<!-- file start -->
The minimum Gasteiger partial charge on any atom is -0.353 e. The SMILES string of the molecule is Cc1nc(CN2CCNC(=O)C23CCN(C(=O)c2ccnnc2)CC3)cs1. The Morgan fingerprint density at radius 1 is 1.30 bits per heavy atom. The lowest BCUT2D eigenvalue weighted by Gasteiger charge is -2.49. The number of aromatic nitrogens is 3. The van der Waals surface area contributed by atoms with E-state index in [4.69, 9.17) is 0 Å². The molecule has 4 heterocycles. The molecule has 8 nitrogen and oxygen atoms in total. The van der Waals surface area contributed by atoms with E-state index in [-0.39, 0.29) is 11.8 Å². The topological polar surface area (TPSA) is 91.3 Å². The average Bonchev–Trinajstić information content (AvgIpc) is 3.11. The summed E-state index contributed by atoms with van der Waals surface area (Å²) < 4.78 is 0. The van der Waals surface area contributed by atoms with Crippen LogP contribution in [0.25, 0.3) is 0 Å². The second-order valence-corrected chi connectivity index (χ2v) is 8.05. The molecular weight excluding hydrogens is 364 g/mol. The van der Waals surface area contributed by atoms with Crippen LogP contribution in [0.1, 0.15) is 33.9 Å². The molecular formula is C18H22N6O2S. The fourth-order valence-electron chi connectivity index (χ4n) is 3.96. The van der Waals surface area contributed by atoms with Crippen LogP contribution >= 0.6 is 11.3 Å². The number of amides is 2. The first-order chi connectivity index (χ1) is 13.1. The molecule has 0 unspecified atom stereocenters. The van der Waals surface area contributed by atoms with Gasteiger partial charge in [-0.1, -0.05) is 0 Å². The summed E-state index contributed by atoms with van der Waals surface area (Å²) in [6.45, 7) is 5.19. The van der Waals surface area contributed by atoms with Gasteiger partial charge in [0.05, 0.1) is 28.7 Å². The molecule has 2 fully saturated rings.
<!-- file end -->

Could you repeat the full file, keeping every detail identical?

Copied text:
The minimum Gasteiger partial charge on any atom is -0.353 e. The SMILES string of the molecule is Cc1nc(CN2CCNC(=O)C23CCN(C(=O)c2ccnnc2)CC3)cs1. The Morgan fingerprint density at radius 1 is 1.30 bits per heavy atom. The lowest BCUT2D eigenvalue weighted by Gasteiger charge is -2.49. The number of aromatic nitrogens is 3. The van der Waals surface area contributed by atoms with E-state index in [4.69, 9.17) is 0 Å². The molecule has 4 heterocycles. The molecule has 8 nitrogen and oxygen atoms in total. The van der Waals surface area contributed by atoms with E-state index in [-0.39, 0.29) is 11.8 Å². The topological polar surface area (TPSA) is 91.3 Å². The average Bonchev–Trinajstić information content (AvgIpc) is 3.11. The summed E-state index contributed by atoms with van der Waals surface area (Å²) < 4.78 is 0. The van der Waals surface area contributed by atoms with Crippen LogP contribution in [0.25, 0.3) is 0 Å². The second-order valence-corrected chi connectivity index (χ2v) is 8.05. The molecular weight excluding hydrogens is 364 g/mol. The van der Waals surface area contributed by atoms with Crippen LogP contribution in [0.1, 0.15) is 33.9 Å². The molecular formula is C18H22N6O2S. The fourth-order valence-electron chi connectivity index (χ4n) is 3.96. The van der Waals surface area contributed by atoms with Crippen LogP contribution >= 0.6 is 11.3 Å². The number of amides is 2. The first-order chi connectivity index (χ1) is 13.1. The molecule has 0 unspecified atom stereocenters. The van der Waals surface area contributed by atoms with Gasteiger partial charge in [-0.1, -0.05) is 0 Å². The summed E-state index contributed by atoms with van der Waals surface area (Å²) in [6.45, 7) is 5.19. The van der Waals surface area contributed by atoms with Gasteiger partial charge in [0.05, 0.1) is 28.7 Å². The molecule has 2 fully saturated rings.